Ireland: Contested Ideas of Nationalism and History

By Hugh F. Kearney | Go to book overview

Chapter Thirteen

Ecclesiastical Politics and the Counter-
Reformation in Ireland, 1618–48
(1960)

The internal politics of the Counter-Reformation varied in accordance with the individual circumstances of each European country. Nevertheless, many of the problems raised were common to all. The reception of the Tridentine decrees, the clash of regular and secular clergy, the pressure of local, ecclesiastical, and secular interests, the influence of the Spanish monarchy, and the part played by changing conditions in the structure of the Curia itself, especially the foundation of the Congregation of Propaganda in 1622—these affected societies as disparate as the Holy Roman Empire and Ireland. Against this background, Irish ecclesiastical history is of more than parochial or diocesan interest, and its disputes during the early seventeenth century throw light, by analogy, upon wider European developments. Indeed, so far as the British Isles are concerned, the Counter-Reformation was mainly an “Irish question,” much as Catholic Emancipation was to be later, although it was to throw up no figures of the same caliber as Campion or Parsons.1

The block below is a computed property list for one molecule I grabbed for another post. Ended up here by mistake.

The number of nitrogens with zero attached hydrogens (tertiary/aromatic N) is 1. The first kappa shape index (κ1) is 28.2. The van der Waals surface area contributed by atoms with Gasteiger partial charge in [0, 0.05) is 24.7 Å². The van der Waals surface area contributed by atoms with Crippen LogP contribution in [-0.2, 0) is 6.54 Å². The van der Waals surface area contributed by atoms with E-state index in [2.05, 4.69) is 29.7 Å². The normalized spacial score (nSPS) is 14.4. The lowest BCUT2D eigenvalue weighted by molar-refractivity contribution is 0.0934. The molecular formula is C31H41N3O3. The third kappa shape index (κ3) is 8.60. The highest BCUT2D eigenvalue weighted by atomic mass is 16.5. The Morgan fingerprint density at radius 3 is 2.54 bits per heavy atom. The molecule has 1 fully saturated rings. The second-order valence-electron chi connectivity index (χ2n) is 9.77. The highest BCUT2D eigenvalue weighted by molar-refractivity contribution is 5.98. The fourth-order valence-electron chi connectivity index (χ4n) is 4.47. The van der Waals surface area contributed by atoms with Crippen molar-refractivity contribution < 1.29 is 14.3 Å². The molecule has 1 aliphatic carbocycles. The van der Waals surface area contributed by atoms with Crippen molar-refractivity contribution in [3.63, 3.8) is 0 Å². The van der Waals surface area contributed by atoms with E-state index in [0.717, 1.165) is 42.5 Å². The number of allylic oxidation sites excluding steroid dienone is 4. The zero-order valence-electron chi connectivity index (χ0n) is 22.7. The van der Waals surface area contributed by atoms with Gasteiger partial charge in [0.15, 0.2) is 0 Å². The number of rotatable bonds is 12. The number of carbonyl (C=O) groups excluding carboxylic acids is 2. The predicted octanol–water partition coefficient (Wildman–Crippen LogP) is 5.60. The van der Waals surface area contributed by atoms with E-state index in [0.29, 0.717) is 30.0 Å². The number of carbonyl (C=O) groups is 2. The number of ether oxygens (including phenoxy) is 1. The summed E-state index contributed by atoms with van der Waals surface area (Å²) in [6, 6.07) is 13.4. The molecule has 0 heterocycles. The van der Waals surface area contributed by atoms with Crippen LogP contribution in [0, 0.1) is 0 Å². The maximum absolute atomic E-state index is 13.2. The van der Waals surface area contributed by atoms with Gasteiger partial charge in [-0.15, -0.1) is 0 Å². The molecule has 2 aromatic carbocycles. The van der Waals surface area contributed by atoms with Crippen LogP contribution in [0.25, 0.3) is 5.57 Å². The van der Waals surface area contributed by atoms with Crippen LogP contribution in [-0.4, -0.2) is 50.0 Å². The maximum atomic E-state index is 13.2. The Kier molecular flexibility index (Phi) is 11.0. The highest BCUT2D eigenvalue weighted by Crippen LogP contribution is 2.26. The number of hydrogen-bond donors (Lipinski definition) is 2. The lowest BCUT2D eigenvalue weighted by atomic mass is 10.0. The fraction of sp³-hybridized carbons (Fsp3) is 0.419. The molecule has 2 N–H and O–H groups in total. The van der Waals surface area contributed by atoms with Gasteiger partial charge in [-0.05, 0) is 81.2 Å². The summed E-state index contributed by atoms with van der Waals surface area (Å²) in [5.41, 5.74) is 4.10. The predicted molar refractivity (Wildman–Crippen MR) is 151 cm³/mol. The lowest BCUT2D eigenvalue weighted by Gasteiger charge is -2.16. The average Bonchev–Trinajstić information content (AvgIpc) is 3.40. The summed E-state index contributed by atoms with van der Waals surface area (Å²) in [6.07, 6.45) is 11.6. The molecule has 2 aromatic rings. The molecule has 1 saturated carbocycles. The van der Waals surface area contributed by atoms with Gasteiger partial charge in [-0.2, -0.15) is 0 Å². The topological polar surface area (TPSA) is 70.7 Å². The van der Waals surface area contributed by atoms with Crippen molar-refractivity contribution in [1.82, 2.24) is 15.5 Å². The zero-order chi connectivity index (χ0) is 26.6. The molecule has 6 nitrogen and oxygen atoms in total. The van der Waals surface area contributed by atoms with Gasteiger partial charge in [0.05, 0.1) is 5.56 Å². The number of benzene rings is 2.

The pattern of Irish ecclesiastical history in the early seventeenth century reflected the immense importance of local ties. Even in “normal” circumstances, local affiliations were a decisive factor in the appointment of a bishop and in missionary conditions, such as obtained between 1600 and 1650, tendencies toward localism were accentuated. Only in exceptional circumstances, as during Rinuccini's nunciature,2 were local voices ever overridden, and though in theory the choice rested with Holy Office or Propaganda, local interests usually had the final say. Indeed, it was essential for a candidate for a bishopric to have the backing of the local gentry as well as the local clergy if his future path were to be smooth. For Killaloe,

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